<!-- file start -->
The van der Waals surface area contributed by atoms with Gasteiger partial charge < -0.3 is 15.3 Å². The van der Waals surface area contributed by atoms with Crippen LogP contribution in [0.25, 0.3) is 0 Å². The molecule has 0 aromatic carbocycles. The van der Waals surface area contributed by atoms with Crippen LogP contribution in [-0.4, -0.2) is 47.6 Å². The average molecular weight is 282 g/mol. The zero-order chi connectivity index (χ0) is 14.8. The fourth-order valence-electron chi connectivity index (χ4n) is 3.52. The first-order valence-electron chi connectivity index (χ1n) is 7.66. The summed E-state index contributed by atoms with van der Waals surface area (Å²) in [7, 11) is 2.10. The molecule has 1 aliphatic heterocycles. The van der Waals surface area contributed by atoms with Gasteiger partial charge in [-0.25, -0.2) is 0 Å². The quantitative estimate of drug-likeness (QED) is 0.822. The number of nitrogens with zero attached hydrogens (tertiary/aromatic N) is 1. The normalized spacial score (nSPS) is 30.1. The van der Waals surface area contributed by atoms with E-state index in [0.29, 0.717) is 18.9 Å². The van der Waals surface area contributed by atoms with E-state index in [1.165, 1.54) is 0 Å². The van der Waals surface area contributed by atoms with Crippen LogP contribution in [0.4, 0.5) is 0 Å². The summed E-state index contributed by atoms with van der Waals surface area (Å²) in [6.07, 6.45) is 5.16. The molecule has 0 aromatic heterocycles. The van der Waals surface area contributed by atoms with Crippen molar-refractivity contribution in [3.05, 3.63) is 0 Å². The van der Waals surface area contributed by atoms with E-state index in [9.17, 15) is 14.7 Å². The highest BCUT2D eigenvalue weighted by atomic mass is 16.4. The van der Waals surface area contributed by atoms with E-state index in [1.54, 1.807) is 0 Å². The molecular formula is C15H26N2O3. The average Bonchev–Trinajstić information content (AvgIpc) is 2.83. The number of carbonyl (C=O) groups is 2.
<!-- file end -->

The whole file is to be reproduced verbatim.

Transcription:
The van der Waals surface area contributed by atoms with Gasteiger partial charge < -0.3 is 15.3 Å². The van der Waals surface area contributed by atoms with Crippen LogP contribution in [0.25, 0.3) is 0 Å². The molecule has 0 aromatic carbocycles. The van der Waals surface area contributed by atoms with Crippen LogP contribution in [-0.4, -0.2) is 47.6 Å². The average molecular weight is 282 g/mol. The zero-order chi connectivity index (χ0) is 14.8. The fourth-order valence-electron chi connectivity index (χ4n) is 3.52. The first-order valence-electron chi connectivity index (χ1n) is 7.66. The summed E-state index contributed by atoms with van der Waals surface area (Å²) in [7, 11) is 2.10. The molecule has 1 aliphatic heterocycles. The van der Waals surface area contributed by atoms with Gasteiger partial charge in [-0.25, -0.2) is 0 Å². The quantitative estimate of drug-likeness (QED) is 0.822. The number of nitrogens with zero attached hydrogens (tertiary/aromatic N) is 1. The normalized spacial score (nSPS) is 30.1. The van der Waals surface area contributed by atoms with E-state index in [0.29, 0.717) is 18.9 Å². The van der Waals surface area contributed by atoms with E-state index in [1.165, 1.54) is 0 Å². The van der Waals surface area contributed by atoms with Crippen LogP contribution in [0.4, 0.5) is 0 Å². The summed E-state index contributed by atoms with van der Waals surface area (Å²) in [6.07, 6.45) is 5.16. The molecule has 0 aromatic heterocycles. The van der Waals surface area contributed by atoms with Crippen molar-refractivity contribution in [3.05, 3.63) is 0 Å². The van der Waals surface area contributed by atoms with E-state index in [9.17, 15) is 14.7 Å². The highest BCUT2D eigenvalue weighted by atomic mass is 16.4. The van der Waals surface area contributed by atoms with E-state index in [1.54, 1.807) is 0 Å². The molecular formula is C15H26N2O3. The average Bonchev–Trinajstić information content (AvgIpc) is 2.83. The number of carbonyl (C=O) groups is 2.